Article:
Loss of glucocorticoid receptor phosphorylation contributes to cognitive and neurocentric damages of the amyloid-β pathway

Posted on 23.06.2022 - 07:41
Abstract Aberrant cortisol and activation of the glucocorticoid receptor (GR) play an essential role in age-related progression of Alzheimer's disease (AD). However, the GR pathways required for influencing the pathobiology of AD dementia remain unknown. To address this, we studied an early phase of AD-like progression in the well-established APP/PS1 mouse model combined with targeted mutations in the BDNF-dependent GR phosphorylation sites (serines 134/267) using molecular, behavioral and neuroimaging approaches. We found that disrupting GR phosphorylation (S134A/S267A) in mice exacerbated the deleterious effects of the APP/PS1 genotype on mortality, neuroplasticity and cognition, without affecting either amyloid-β deposition or vascular pathology. The dynamics, maturation and retention of task-induced new dendritic spines of cortical excitatory neurons required GR phosphorylation at the BDNF-dependent sites that amyloid-β compromised. Parallel studies in postmortem human prefrontal cortex revealed AD subjects had downregulated BDNF signaling and concomitant upregulated cortisol pathway activation, which correlated with cognitive decline. These results provide key evidence that the loss of neurotrophin-mediated GR phosphorylation pathway promotes the detrimental effects of the brain cortisol response that contributes to the onset and/or progression of AD dementia. These findings have important translational implications as they provide a novel approach to treating AD dementia by identifying drugs that increase GR phosphorylation selectively at the neurotrophic sites to improve memory and cognition.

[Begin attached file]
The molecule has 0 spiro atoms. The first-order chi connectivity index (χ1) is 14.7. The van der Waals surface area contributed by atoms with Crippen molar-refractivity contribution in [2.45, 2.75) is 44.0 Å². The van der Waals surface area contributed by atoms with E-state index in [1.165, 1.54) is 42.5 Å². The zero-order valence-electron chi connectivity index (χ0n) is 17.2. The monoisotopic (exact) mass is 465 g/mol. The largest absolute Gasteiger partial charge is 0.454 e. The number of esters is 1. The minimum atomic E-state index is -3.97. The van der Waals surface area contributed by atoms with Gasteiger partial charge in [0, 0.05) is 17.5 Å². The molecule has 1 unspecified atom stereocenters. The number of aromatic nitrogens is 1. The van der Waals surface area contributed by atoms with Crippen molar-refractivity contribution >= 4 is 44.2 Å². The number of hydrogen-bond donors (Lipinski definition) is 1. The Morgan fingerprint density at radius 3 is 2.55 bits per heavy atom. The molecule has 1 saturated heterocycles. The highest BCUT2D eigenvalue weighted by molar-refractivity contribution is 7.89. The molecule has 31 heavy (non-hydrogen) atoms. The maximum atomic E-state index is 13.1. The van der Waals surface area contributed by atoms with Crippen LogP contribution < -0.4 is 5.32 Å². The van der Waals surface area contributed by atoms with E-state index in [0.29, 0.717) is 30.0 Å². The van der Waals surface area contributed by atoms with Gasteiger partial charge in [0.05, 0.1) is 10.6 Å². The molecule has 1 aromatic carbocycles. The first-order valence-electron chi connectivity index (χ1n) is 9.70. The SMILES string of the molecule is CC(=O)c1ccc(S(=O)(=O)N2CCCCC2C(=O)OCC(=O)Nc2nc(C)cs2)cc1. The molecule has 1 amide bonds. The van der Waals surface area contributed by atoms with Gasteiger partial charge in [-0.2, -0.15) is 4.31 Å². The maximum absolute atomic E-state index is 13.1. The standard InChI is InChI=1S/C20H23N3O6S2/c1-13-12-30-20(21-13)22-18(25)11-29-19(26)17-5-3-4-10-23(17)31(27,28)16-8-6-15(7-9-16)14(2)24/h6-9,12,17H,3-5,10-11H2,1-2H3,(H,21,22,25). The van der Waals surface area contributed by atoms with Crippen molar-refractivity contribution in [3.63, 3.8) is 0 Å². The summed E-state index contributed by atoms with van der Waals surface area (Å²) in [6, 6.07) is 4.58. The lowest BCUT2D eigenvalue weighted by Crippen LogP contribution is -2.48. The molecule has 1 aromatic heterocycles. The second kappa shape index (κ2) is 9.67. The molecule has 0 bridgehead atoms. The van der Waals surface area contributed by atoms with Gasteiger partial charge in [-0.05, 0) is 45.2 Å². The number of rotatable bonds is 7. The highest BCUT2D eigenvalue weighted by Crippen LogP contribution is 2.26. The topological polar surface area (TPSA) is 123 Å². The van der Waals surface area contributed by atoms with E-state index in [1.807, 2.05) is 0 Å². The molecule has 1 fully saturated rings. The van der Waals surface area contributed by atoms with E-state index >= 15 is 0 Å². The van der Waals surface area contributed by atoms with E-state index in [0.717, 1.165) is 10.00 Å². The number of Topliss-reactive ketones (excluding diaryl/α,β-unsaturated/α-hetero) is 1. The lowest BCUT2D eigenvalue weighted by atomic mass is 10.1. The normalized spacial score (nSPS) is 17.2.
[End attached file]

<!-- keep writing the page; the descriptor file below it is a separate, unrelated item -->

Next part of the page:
Dromard, Yann; Arango-Lievano, Margarita; Borie, Amelie; Dedin, Maheva; Fontanaud, Pierre; Torrent, Joan; et al. (2022): Loss of glucocorticoid receptor phosphorylation contributes to cognitive and neurocentric damages of the amyloid-β pathway. figshare. Collection. https://doi.org/10.6084/m9.figshare.c.6060568.v1
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Acta Neuropathologica Communications


Yann Dromard
Margarita Arango-Lievano
Amelie Borie
Maheva Dedin
Pierre Fontanaud
Joan Torrent
Michael J. Garabedian
Stephen D. Ginsberg
Freddy Jeanneteau
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